South Hall has, over the years, been host to almost every department. Until 1982, South Hall hosted the departments of geology, biology, chemistry, engineering, archaeology, psychology, history, political science, Greek, English, French, German, education, and secretarial training, in addition to art and music.[10] It also housed the commandant of the Cornell Cadets for a time in the early 1920s.[11] The basement in South Hall would later become the location for the Hillside Press, the first operating printing press at Cornell College.

In 1960, South Hall was renovated once more, with new floors, stairways, furnishings and a sprinkler system. These improvements appear to have been ineffective at revitalizing the building, as one professor called it “decayed, decrepit, psychologically depressing and a disgrace to the kind of education that took place here.”[12] By 1972, the Board of Trustees considered tearing the building down. Faculty and students rallied to save the building with a petition containing 155 signatures. But the plan to destroy the building was abandoned before they submitted the petition.[13]

On June 12, 1982, South Hall was rededicated after undergoing a series of renovations to make it suitable for the humanities departments.[14] Today, South Hall is home to the English and politics departments, ensuring the continued use of this historic building.

 

Images

Then-Now South Hall

Then-Now South Hall

A side-by-side comparison of South Hall in the 1920s and South Hall as seen on campus today. | Source: Cornell College Archives | Creator: Hannah Robertson View File Details Page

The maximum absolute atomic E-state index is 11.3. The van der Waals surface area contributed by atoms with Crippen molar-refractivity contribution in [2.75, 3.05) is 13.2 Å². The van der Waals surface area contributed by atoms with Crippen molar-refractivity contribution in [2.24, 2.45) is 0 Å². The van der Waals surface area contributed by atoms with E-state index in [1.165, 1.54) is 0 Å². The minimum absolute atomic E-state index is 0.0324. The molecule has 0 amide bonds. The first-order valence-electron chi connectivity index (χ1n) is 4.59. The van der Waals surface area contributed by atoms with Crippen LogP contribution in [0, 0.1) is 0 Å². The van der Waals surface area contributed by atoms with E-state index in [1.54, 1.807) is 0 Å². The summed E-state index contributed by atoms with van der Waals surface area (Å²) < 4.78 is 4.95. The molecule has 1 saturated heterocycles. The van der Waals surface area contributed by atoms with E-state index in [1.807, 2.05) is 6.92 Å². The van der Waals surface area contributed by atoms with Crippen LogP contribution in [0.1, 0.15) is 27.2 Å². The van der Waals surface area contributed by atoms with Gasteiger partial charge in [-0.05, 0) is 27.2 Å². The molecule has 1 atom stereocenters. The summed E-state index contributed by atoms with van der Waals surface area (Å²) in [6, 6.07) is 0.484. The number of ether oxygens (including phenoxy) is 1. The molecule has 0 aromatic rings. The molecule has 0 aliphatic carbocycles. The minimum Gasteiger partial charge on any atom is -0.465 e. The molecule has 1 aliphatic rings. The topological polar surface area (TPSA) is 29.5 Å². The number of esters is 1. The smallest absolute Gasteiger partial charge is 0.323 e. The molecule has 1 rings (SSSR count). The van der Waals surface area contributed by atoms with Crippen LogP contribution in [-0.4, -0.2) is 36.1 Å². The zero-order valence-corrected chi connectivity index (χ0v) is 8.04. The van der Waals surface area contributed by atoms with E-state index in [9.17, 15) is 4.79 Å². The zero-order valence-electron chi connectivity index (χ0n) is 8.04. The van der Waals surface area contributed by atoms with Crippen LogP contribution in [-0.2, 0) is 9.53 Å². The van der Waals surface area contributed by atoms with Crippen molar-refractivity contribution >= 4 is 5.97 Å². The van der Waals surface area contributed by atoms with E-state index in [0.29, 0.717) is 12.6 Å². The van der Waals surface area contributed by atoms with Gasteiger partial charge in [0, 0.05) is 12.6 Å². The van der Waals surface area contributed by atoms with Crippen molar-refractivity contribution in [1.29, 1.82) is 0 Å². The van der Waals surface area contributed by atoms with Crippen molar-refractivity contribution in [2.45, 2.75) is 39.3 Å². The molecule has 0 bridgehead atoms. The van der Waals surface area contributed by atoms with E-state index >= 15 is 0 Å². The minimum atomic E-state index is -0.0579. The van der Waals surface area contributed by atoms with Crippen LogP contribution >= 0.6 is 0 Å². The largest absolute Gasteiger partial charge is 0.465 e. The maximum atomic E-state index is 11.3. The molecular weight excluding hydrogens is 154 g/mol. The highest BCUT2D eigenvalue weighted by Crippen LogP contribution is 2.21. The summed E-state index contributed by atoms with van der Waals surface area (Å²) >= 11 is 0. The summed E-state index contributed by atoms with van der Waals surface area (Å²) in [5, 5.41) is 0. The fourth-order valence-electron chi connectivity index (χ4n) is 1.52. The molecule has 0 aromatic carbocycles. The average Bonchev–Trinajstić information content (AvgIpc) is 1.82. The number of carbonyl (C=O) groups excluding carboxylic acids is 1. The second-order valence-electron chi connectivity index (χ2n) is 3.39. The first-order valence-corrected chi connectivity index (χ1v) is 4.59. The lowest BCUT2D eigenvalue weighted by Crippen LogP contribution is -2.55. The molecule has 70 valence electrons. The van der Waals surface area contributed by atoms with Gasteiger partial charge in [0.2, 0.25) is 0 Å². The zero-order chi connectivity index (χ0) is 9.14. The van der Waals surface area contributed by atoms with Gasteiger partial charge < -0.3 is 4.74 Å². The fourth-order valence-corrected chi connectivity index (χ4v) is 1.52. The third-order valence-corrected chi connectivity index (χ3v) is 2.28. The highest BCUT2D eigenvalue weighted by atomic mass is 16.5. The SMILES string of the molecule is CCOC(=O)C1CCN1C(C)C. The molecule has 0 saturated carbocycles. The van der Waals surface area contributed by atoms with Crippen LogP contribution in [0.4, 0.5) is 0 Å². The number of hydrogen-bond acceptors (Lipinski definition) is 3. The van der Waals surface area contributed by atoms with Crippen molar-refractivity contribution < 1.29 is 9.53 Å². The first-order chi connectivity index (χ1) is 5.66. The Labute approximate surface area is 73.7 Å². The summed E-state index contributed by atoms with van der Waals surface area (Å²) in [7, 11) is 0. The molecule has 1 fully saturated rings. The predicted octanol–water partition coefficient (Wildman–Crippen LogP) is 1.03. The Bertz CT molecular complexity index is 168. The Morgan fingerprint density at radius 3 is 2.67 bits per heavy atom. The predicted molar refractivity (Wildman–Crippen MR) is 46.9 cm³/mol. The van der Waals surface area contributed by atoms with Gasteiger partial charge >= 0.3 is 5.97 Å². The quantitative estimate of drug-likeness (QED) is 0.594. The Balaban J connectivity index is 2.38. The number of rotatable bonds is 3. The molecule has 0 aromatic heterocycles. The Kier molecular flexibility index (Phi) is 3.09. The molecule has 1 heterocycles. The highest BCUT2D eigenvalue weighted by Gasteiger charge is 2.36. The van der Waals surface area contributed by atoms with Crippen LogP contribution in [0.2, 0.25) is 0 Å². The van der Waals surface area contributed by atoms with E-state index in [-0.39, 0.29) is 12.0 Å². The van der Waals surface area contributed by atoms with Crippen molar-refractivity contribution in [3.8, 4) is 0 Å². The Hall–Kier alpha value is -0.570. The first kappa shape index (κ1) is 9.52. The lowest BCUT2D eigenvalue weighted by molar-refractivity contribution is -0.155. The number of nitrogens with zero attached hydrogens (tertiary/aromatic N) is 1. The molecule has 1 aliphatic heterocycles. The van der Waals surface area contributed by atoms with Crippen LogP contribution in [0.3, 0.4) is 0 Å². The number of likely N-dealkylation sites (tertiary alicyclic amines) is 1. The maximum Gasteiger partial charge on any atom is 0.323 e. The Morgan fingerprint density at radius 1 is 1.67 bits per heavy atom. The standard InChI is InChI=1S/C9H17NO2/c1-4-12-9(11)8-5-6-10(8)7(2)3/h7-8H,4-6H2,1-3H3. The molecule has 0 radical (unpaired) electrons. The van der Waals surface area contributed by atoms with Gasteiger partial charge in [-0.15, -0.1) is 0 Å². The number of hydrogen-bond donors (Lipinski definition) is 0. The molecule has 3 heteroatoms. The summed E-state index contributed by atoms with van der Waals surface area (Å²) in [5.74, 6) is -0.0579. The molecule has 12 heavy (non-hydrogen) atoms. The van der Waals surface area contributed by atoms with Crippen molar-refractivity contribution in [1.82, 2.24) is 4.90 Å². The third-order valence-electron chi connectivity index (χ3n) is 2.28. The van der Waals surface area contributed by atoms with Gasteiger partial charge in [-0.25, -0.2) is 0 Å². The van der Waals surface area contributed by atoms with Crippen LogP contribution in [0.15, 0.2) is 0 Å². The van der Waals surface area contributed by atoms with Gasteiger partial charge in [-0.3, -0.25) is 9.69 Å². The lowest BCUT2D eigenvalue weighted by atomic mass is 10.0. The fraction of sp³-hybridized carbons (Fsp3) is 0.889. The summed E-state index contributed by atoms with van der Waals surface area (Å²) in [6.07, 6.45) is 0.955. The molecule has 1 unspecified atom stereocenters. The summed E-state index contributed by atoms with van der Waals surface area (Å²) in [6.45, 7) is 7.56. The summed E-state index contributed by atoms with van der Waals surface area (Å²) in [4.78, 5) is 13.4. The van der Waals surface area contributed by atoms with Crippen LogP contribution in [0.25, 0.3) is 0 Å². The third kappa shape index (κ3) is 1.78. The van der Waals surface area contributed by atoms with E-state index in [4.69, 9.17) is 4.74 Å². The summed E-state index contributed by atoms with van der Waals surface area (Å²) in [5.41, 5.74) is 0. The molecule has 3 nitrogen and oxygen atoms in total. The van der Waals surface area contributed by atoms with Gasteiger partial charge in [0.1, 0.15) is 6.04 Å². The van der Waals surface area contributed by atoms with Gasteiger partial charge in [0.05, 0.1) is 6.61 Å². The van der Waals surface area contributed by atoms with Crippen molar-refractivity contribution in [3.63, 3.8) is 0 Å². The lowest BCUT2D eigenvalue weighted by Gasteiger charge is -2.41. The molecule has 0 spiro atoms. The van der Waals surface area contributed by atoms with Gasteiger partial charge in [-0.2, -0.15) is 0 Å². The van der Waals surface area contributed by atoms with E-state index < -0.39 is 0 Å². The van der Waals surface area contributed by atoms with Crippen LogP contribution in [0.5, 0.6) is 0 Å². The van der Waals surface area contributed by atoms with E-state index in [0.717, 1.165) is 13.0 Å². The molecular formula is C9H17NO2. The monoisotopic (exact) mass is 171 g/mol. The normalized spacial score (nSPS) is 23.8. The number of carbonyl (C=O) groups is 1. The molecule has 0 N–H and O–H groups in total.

South hall 1929-1930

South hall 1929-1930

South Hall | Source: Cornell College Archives | Creator: Unknown View File Details Page

South hall (before 1982 renovation)

South hall (before 1982 renovation)

Students play on the quad outside College Hall, Norton Geology, and South Hall. The latter can be seen behind the students. | Source: Cornell College Archives | Creator: Unknown. View File Details Page

South Hall (Centennial Celebration)

South Hall (Centennial Celebration)

The re-dedication of South Hall during a celebration of its 100th year | Source: Cornell College Archives | Creator: Unknown View File Details Page

Rock

Rock

The Rock, placed outside South Hall. | Source: Cornell College Archives | Creator: Unknown View File Details Page

South Hall

South Hall

South Hall, taken from the road on the east side of campus | Source: Cornell College Archives | Creator: Unknown View File Details Page

South Hall, 1996 Calendar

South Hall, 1996 Calendar

1996 Calendar picture of South Hall | Source: Cornell College Archives | Creator: unknown View File Details Page

South Hall as the class of '09 would remember her